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The new thing: Going back to your ex-employer for more money and a promotion

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Feel stuck or undervalued in your current employer? Simply leave on good terms, and then return a couple of years later, having gained valuable experience elsewhere, on more money and with an inflated job title.

Going back to what you know appears to be a new trend in the financial sector. For those who remain tapped into their ‘alumni network’, the option of going back to your old stomping ground, usually in a more senior position than when you left, appears the thing to do, suggest recruiters and career consultants.

One example is Ramon Baljé, who was at Nomura for over five years before switching to JPMorgan to head up fixed income sales for Netherlands and Nordics. He stayed there for under two years before making the move back to the Japanese bank again. Meanwhile, Credit Suisse recently poached back traders Neilan Govender and Julien Eisenberger after brief stints at hedge fund Brevan Howard, while Karl Green, an equity researcher who spent four years at boutique Altium Capital, returned in February.

“For the organisation, there’s a guarantee that the returnee will align with the values and culture,” says Graham Ward, adjunct professor of leadership at INSEAD and former co-head of Goldman Sachs’ European equity business. “Methods of career advancement and compensation will be clearly understood so there’s less risk of a departure. You also get a finished product rather than having to do three years of development.”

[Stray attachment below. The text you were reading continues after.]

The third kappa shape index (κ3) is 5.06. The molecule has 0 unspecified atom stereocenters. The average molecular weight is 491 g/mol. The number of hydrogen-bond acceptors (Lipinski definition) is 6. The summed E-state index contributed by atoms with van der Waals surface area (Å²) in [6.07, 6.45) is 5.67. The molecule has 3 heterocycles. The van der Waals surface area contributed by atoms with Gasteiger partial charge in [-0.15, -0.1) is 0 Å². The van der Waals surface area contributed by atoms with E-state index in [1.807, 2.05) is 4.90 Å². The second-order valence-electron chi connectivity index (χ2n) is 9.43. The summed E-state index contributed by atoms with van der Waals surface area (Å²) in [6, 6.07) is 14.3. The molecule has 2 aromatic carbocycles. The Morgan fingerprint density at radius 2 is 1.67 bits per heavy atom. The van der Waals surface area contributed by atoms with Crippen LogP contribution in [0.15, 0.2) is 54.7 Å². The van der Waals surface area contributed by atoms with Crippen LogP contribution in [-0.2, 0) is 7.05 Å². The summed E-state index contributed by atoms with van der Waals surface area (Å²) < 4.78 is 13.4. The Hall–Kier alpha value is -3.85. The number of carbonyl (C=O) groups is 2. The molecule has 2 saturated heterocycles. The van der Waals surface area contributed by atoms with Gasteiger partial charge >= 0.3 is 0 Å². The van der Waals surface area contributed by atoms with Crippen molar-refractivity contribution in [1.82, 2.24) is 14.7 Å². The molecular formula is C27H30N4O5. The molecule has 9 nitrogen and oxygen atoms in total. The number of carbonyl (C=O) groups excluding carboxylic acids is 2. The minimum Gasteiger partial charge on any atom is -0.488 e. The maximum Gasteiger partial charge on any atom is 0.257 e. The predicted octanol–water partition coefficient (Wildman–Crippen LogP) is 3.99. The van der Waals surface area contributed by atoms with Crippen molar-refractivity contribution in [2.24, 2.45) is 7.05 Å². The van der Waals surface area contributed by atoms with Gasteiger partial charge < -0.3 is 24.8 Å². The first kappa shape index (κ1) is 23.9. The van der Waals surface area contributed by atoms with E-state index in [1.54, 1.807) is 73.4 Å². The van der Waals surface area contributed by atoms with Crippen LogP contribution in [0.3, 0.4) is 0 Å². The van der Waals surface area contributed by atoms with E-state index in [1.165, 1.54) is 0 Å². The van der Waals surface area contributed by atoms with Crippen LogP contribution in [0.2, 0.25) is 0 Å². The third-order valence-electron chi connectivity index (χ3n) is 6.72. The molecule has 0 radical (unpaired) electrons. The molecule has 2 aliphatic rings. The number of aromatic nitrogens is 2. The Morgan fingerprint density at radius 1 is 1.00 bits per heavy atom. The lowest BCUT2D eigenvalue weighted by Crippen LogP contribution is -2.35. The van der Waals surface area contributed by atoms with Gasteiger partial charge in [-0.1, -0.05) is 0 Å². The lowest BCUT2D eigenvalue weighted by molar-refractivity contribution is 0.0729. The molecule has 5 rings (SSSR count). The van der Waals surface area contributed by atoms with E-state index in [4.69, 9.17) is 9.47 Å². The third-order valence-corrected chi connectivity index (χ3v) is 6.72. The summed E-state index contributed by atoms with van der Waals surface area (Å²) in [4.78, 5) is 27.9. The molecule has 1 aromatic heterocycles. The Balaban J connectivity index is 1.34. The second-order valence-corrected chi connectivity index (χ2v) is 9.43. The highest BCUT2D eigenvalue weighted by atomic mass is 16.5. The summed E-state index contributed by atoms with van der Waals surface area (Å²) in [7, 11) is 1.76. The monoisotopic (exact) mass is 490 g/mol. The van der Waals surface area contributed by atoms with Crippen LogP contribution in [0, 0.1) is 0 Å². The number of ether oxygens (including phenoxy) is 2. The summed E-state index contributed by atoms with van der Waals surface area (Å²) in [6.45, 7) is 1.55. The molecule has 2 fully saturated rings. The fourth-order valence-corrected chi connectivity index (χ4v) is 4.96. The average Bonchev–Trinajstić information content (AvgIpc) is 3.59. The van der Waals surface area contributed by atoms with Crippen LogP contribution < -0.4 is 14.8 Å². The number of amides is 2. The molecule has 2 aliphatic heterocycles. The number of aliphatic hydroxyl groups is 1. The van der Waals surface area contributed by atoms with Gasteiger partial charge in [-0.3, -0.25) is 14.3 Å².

This trend also demonstrates that financial services employees are “managing their own career”, according to Linda Jackson, managing director of career consultants 10Eighty, rather than relying on their employer. “It might sound a little drama queen-ish, but if your current employer isn’t meeting your career expectations, you have every right to look elsewhere,” she says. “However, it’s incredibly important to maintain your alumni networks and advocates at the firm because in two years’ time there might be a great opportunity for you at your old employer.”

Companies are keener on this approach because it ultimately cuts out both the cost of recruiting and the gamble associated with a new hire, says Jackson. From the employee’s perspective it’s also a chance to earn more than if they’d stuck around the first time – as we’ve mentioned previously, those who tend to stay with the same firm can be paid 20% less than their peers who switched jobs more regularly.

In certain positions, it’s a chance to earn far more than you could ever hope to through remaining loyal to your current employer. Compliance professionals, for example, are being recruited by their former employers on double their previous salaries because of a combination of talent shortage and regulatory requirements to fill the seat.

This is particularly bad in developing markets. “A compliance guy left us three years ago for another bank and we recently rehired him for 2.5 x more than what we paid him before,” a banking HR professional told us at a recent roundtable in Hong Kong.

Ward believes that banks are going back to rewarding loyal employees anyway, but says it’s best to stay plugged into any company you’ve left: “Goldman Sachs (among others) has proactively cultivated and maintained its alumni network. As long as you stay plugged in, and so long as you maintain social contact with your peers across the industry at your various points of employment, there is a strong likelihood that the door will swing open again at some point.”

Don’t expect an easy ride, though: “You’re going back with more skills and a rounded perspective to take on a role with more responsibilities, not because it’s a cushy option,” says Jackson.

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